President Obama wants his administration to change the rules regarding who is eligible for overtime pay under Fair Labor Standards Act (FLSA). He recently directed the Department of Labor to do its first update of FLSA regulations in 10 years.
Currently, executive, administrative and professional employees are exempt from the FLSA’s overtime pay requirements if they meet certain duties parameters and earn more than $455 per week. That salary threshold has only been raised twice in the last 40 years. The initiative is also expected to focus on changing the qualifications for those workers to be classified as bona fide executive, administrative, professional employees.
The process could take months – but it’s aimed at making overtime pay available to certain employees who may work many hours per week but don’t qualify for overtime pay.
In the president’s memorandum, the White House said: “Millions of salaried workers have been left without the protections of overtime or sometimes even the minimum wage. For example, a convenience store manager or a fast food shift supervisor or an office worker may be expected to work 50 or 60 hours a week or more, making barely enough to keep a family out of poverty, and not receive a dime of overtime pay.”
Currently, The Fair Labor Standards Act requires employers to pay most employees overtime pay at time and one-half their regular pay rate for the hours they work in excess of 40 in a workweek. However, Section 13(a)(1) of the FLSA provides an exemption from overtime pay for employees employed as executive, administrative, professional and outside sales employees.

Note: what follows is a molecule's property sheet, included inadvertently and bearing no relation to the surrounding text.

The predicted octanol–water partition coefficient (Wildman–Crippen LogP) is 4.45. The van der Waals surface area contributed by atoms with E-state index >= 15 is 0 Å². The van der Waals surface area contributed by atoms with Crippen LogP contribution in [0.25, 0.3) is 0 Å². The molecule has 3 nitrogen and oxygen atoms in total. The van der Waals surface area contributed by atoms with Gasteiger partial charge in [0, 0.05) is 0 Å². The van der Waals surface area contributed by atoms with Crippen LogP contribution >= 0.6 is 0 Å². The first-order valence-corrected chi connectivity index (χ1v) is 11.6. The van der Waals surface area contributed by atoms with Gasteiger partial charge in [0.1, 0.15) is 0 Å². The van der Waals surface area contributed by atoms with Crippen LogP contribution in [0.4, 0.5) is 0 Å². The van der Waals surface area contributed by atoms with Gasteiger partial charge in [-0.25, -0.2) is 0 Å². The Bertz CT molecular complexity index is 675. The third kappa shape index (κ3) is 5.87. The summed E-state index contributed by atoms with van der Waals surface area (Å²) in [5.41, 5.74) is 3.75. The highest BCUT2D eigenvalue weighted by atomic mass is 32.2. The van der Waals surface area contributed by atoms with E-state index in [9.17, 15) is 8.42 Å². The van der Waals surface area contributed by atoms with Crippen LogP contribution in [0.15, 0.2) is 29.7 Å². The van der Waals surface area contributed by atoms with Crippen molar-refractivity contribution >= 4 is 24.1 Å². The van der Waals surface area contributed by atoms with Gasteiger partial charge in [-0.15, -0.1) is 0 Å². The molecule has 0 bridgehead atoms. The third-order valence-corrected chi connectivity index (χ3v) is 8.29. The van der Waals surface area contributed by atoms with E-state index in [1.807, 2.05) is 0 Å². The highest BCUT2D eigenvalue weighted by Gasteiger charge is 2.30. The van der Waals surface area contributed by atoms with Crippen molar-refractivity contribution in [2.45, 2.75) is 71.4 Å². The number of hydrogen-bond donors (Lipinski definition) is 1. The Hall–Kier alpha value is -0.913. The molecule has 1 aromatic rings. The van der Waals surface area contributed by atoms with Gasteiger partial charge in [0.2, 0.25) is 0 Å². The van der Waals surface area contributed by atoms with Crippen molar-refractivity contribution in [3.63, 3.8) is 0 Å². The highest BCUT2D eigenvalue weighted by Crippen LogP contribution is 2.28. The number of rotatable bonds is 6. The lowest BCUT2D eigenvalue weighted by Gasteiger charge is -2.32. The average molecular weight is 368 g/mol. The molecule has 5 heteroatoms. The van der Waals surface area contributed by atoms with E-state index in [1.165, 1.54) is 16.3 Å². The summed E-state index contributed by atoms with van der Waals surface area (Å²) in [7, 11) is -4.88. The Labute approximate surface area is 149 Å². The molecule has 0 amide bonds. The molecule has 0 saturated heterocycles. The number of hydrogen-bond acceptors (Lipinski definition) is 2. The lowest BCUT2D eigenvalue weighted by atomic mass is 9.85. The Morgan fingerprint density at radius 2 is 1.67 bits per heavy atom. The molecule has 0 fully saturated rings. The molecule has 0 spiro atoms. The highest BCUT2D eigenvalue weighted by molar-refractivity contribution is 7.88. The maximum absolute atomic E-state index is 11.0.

To qualify for that exemption, employees must be paid at least $455 per week on a salary basis and their job duties must meet specific tests. In general, their duties must include managing a part of the enterprise and supervising other employees or exercising independent judgment on significant matters or require advanced knowledge. Job titles do not determine whether employees are exempt from the overtime requirement.
Again, no laws have officially been changed, and it will take several months for the Department of Labor to take a look at the ideas being proposed. FrankCrum will be watching this piece of HR/employment news and we will keep you updated when any progress is made.
For more information, you can read the president's official memorandum as published by the White House here.